I'm amazed by kids' innate ability to spontaneously tell stories. Halfway through one of his free-verse stories, 7-year-old Graham paused and said, "Can I make this a comic book?" Having just finished "Understanding Comics" by Scott McCloud, I felt a solemn duty to help him fulfill his request. I gave him a large clipboard, a pen, this storyboard template, a few reference images that he asked for on sticky notes, and got out of his way.
After about an hour of quiet and intense work, Graham proudly showed me a six-panel storyboard with a sweeping story that wove together Lady Gaga, Elvis, and professional wrestling. (This was interesting in its own right because none of those things are particularly present in our home.)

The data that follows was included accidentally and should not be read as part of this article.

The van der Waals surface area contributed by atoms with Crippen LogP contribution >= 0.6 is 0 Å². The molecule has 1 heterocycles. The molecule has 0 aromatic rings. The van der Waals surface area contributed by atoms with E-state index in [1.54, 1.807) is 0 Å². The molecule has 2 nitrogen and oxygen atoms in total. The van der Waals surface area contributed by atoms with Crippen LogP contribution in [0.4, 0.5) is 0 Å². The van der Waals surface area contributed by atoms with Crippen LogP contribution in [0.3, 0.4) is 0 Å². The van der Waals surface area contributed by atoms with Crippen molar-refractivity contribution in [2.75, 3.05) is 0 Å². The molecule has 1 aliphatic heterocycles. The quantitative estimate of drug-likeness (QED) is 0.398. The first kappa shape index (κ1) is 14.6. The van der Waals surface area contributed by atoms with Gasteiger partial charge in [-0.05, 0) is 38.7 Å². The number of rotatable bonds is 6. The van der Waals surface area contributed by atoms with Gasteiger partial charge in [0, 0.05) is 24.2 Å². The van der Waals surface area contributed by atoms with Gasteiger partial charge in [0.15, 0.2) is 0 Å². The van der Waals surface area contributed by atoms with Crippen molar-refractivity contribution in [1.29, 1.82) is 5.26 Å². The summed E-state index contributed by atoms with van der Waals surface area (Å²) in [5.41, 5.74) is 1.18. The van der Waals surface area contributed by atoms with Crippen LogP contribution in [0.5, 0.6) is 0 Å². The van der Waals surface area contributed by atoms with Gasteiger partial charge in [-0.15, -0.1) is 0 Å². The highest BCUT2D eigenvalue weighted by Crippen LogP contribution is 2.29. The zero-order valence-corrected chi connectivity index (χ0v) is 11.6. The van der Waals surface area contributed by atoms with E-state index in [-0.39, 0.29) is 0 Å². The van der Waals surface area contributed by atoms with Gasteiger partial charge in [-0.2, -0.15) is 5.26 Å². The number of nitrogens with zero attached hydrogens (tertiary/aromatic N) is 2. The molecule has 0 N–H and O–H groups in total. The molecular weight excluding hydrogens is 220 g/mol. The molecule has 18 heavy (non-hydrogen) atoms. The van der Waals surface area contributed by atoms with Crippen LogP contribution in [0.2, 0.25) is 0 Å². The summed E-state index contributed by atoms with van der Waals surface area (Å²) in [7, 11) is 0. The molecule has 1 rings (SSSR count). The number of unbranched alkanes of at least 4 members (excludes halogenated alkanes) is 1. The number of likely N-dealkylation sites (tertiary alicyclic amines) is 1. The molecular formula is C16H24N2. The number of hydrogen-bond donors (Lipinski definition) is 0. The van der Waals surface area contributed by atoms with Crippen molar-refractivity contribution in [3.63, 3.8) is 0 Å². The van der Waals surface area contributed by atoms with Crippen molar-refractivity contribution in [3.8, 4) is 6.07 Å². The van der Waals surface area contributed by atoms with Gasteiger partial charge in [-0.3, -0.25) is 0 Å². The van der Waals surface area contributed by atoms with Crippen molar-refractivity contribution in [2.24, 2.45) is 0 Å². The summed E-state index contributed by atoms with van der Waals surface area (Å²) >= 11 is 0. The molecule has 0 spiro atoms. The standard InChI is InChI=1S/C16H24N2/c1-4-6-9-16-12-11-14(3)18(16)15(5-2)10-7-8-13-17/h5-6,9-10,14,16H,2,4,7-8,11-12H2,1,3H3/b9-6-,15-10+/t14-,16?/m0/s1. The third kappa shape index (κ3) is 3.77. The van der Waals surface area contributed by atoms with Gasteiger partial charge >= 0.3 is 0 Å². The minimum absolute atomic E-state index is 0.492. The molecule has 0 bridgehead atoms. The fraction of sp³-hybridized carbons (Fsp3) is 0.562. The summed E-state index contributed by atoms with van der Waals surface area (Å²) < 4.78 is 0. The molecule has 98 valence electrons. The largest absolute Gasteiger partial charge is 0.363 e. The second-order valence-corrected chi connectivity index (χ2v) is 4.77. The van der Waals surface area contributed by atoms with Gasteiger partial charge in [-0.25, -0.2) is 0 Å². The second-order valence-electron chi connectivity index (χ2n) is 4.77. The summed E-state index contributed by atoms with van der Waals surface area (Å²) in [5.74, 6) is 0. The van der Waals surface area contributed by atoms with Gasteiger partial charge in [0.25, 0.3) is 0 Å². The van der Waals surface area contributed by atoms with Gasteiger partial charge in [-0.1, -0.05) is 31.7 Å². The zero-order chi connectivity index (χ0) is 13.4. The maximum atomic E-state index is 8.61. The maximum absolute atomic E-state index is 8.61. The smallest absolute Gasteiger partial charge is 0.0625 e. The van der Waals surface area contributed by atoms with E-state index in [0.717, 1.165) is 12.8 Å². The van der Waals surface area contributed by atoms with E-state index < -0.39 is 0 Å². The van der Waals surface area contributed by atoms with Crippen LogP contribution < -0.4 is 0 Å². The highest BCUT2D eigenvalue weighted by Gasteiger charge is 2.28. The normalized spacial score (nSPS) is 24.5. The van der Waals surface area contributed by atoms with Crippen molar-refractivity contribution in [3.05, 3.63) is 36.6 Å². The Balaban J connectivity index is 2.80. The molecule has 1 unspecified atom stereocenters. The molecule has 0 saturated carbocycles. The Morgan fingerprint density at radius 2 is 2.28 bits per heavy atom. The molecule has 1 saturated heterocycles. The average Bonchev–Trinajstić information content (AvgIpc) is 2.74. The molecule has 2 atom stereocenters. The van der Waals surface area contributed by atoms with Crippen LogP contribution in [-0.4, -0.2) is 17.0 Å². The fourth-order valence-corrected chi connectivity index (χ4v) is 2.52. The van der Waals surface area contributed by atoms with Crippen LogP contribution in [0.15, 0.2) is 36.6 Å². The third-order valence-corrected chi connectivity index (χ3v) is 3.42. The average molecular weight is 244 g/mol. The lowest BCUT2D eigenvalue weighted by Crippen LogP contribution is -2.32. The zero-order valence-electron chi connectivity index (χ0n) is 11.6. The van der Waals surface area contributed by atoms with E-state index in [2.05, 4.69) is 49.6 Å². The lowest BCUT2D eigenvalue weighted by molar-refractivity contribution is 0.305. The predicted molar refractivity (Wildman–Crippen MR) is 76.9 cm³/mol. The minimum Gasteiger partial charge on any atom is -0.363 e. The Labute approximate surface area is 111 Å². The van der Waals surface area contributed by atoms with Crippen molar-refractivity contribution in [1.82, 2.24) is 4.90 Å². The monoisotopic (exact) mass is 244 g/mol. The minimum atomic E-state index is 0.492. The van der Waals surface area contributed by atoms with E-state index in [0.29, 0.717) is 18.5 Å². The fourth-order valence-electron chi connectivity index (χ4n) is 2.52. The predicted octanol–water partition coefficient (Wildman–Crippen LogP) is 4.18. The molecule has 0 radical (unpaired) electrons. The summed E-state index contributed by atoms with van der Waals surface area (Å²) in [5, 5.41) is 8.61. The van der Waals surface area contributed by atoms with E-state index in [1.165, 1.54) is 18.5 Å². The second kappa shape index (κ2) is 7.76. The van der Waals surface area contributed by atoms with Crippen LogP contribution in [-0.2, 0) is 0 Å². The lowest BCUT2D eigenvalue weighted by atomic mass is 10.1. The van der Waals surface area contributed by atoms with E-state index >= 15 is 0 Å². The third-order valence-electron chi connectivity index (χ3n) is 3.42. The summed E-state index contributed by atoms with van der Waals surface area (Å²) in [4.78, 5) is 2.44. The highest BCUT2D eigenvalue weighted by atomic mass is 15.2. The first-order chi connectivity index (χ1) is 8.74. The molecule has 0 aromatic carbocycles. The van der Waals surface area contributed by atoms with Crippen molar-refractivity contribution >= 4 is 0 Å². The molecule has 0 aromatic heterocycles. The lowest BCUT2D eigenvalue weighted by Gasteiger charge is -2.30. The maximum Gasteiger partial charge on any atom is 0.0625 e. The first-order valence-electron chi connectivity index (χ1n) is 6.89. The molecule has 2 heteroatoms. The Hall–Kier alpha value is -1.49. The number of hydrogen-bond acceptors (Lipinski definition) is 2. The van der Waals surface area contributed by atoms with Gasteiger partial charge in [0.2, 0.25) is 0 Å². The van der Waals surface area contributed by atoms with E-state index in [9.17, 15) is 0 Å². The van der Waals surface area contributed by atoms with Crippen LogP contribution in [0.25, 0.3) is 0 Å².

Storytelling, like drawing, is a skill that everyone is born with, but withers away without practice and nurturing. A large part of my work is reteaching adults to tell compelling stories of what they do and what they want to achieve. Paul Smith, author of "Lead With A Story," says, "In the world of business, storytelling has emerged as a vital skill for every leader and manager... to sell ideas, communicate a vision for the future, and inspire commitment."
What if, alongside reading, writing, and arithmetic, we educated our kids to be storytellers?